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June 11, 2009 | Political

The President: Between A Rock And A Hard Place

President John Evans Atta Mills
President John Evans Atta Mills

Barely five months after winning the Presidential election, Prof. John Evans Atta Mills is facing enormous pressure from all quarters to deliver on his campaign promises. Are Ghanaians being unreasonable in their expectations or is the NDC failing to live up to its mandate?

As Ghanaians become more politically savvy, they are less inclined to give their leaders a long honeymoon period.

Thus, our new government has had no breathing space since its inception. Much of this can be attributed to the razor thin voter margin between the two leading parties that meant that for about half of the population, their candidate lost in the bitterly fought 2008 elections.

Though it conceded defeated, the NPP still nurses a lot of anger, and disaffection for the new government, which seems to colour its view of the government affairs. I agree that during the eight years that the NDC was in opposition, many of their members and sympathizers similarly condemned Kufuor government, sometimes unfairly.

The magic charm for the NDC was the good Professor, whose integrity within Ghanaian political circles is unmatched.

His only bane was the general distrust of the NDC party and the perception that Rawlings would control Atta Mills. But given the disillusionment with most politicians and  the honesty of Atta Mills and John Mahama, their assurances to fight corruption and put the people first persuaded many non-hard core supporters to vote for them.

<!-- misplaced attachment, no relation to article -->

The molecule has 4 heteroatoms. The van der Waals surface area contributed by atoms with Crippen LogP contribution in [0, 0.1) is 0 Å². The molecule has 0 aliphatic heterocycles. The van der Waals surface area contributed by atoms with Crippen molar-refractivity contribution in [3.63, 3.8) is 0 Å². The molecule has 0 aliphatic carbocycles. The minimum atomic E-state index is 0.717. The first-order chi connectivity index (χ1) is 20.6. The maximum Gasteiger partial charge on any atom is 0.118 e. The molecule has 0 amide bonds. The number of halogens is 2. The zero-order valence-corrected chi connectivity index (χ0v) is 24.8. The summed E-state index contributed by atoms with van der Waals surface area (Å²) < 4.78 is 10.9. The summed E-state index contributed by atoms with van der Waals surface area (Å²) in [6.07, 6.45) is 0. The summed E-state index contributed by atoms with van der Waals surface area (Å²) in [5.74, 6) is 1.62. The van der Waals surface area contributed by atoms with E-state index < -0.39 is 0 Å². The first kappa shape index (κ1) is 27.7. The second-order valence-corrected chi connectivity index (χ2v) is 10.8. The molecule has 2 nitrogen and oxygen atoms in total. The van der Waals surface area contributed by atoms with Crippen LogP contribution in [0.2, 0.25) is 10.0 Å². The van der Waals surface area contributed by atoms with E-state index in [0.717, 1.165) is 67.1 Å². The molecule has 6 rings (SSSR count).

The NPP was also not able to convince people they were telling the truth when amongst the larger section of Ghanaians, a third term was considered another opportunity to loot the country.

It was time for change and Ghanaians dared to dream of an administration where the Presidency would be marked by modesty and leadership by example.

Unfortunately, for President Mills, many of his campaign promises were seemingly grandiose.

He promised to review the tax component on petroleum products after convincing Ghanaians that the NPP was fleecing the people through exorbitant pricing. Also, he guaranteed that half of his government will be made up of women to demonstrate his recognition that females should not be shortchanged in the developmental process.

He said corruption within his government would be swiftly dealt with and he would institute the election of District Chief Executives. Additionally, the NHIS premium would be paid only once in a lifetime, school uniforms would be given out free of charge, jobs will be created and there will be no witch hunting of political opponents.

On all these scores, many are convinced the President has faltered, with the opposition capitalising on these issues to criticize the government's performance.

Many of the promises the NDC made prior to winning the election are no different from what the other political parties gave. The worry for pundits analyzing the various manifestos was the lack of any clear ideological differences.

This meant that whichever party won the election was likely to continue to manage the nation's affairs like the predecessor.